Municipal Asphalt Plant
|Location||Between 90th and 91st Streets, New York, New York|
|Area||less than one acre|
|Architect||Ely Jacques Kahn & Robert Allan Jacobs|
|Architectural style||Parabolic arch|
|NRHP reference No.||80002702|
Quick facts for kidsSignificant dates
|Added to NRHP||May 23, 1980|
The Municipal Asphalt Plant is a historic building on the Upper East Side of Manhattan in New York City. The building was built from 1941 to 1944 by architects Ely Jacques Kahn and Robert Allen Jacobs.
The building was made in a style that fit the residential character of the surrounding neighborhood, while also being industrial. The interior of the plant was designed first, and the exterior of the building was designed based on the internal structure. The exterior was designed with four arched ribs, constructed with reinforced concrete. The arch reduced unused space, stresses, and the need for extraneous reinforced steel. It uses reinforced concrete, a cheaper alternative that had been experimented with in Europe, but not used to any great effect.
The plant was erected with surrounding structures. Several of these structures, such as the storage facility and the conveyor, were torn down in 1968. It currently serves as home to Asphalt Green, a pool and fitness center that opened in 1984. It was made a New York City designated landmark in 1976 and was added to the National Register of Historic Places in 1980.
Built for the Manhattan borough president's office by architects Ely Jacques Kahn and Robert Allen Jacobs, the Municipal Asphalt Plant was built from 1941 to 1944. Although an asphalt plant had stood there previously, that asphalt plant had become outdated, as the surrounding neighborhoods transformed from semi-commercial to residential. However, Borough President Stanley Isaacs felt that the neighborhood remained the ideal location for an asphalt plant because the location of the neighborhood minimized the need for the trucking of raw materials through the streets.
The new asphalt plant was made in a style that would be an industrial structure, but also more suited towards the residential character of the neighborhood. The interior of the plant was designed first, and the exterior of the building was designed based on the internal structure. The exterior was designed with four arched ribs, constructed with reinforced concrete. They are spaced twenty two feet apart, eighty four feet and six inches high, and ninety feet wide. The sides of the ribs have windows a third of the way up the walls. The arch was more efficient than the more conventional form of a rectangle, which would have resulted in unused space at the top of the building. The arch further reduced stresses and the need for extraneous reinforced steel. Meeting this need was important because the United States was entering World War II, which made reinforced steel very expensive. One of the most significant aspects of this building is its use of reinforced concrete, a cheaper alternative that had been experimented with in Europe, but not used to any great effect.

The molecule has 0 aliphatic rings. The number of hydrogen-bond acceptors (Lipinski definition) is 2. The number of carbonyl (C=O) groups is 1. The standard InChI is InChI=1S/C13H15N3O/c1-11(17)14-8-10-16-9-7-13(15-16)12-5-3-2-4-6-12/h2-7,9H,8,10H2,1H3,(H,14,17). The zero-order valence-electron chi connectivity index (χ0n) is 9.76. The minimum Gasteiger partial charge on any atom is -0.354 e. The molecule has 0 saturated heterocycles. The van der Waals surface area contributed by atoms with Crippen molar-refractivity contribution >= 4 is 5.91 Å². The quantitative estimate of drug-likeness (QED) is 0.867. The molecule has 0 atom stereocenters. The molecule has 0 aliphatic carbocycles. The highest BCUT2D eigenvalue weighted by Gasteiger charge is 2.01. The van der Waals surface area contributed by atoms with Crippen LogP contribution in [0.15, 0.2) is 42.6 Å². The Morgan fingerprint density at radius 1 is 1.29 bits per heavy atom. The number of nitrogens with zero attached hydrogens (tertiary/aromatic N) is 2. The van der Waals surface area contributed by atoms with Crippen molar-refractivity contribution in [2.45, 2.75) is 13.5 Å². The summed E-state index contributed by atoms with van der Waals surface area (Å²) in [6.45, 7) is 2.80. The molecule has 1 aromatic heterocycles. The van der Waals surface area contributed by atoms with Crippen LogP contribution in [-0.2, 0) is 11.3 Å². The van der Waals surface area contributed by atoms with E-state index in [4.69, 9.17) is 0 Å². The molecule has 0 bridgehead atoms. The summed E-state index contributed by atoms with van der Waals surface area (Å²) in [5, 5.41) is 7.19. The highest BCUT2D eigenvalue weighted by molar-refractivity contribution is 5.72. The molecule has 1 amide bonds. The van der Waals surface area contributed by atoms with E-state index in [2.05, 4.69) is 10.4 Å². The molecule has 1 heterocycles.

The asphalt plant also had two supporting structures: a rectangular storage facility for the raw materials that trucks had brought in and a conveyor belt that brought the raw materials to the mixing plant.
The surrounding structures, such as the storage facility and the conveyor, were torn down in 1968 because the mixing plant was no longer functioning as a mixing plant. Designated a New York City landmark in 1972, the city added a 100-yard-long (91 m) recreation field. The City contributed $1.6 million in Federal Community Development Funds from the U.S. Department of Housing and Urban Development. There were plans to remake the Municipal Asphalt Plant into three high rise buildings and a new school. However, George and Annette Murphy challenged these plans and argued for the remaking of the Municipal Asphalt Plant into a recreational center because the area was already twice as dense as the rest of Manhattan, the area had two underutilized schools, and this was the last remaining land that could be used for the recreational center that this area lacked. The architects for this project were Pasanella + Klein. This meant massive changes to the structure of the interior of the building. For instance, the main entrance is now where trucks would have been received and the main gymnasium is now on the top floor where the cement used to be mixed. They also infilled the entrance with glass blocks and used new materials. In 1993, a new building was added to Asphalt Green because the original remaining building had reached maximum capacity. This building was designed by Richard Dattner.
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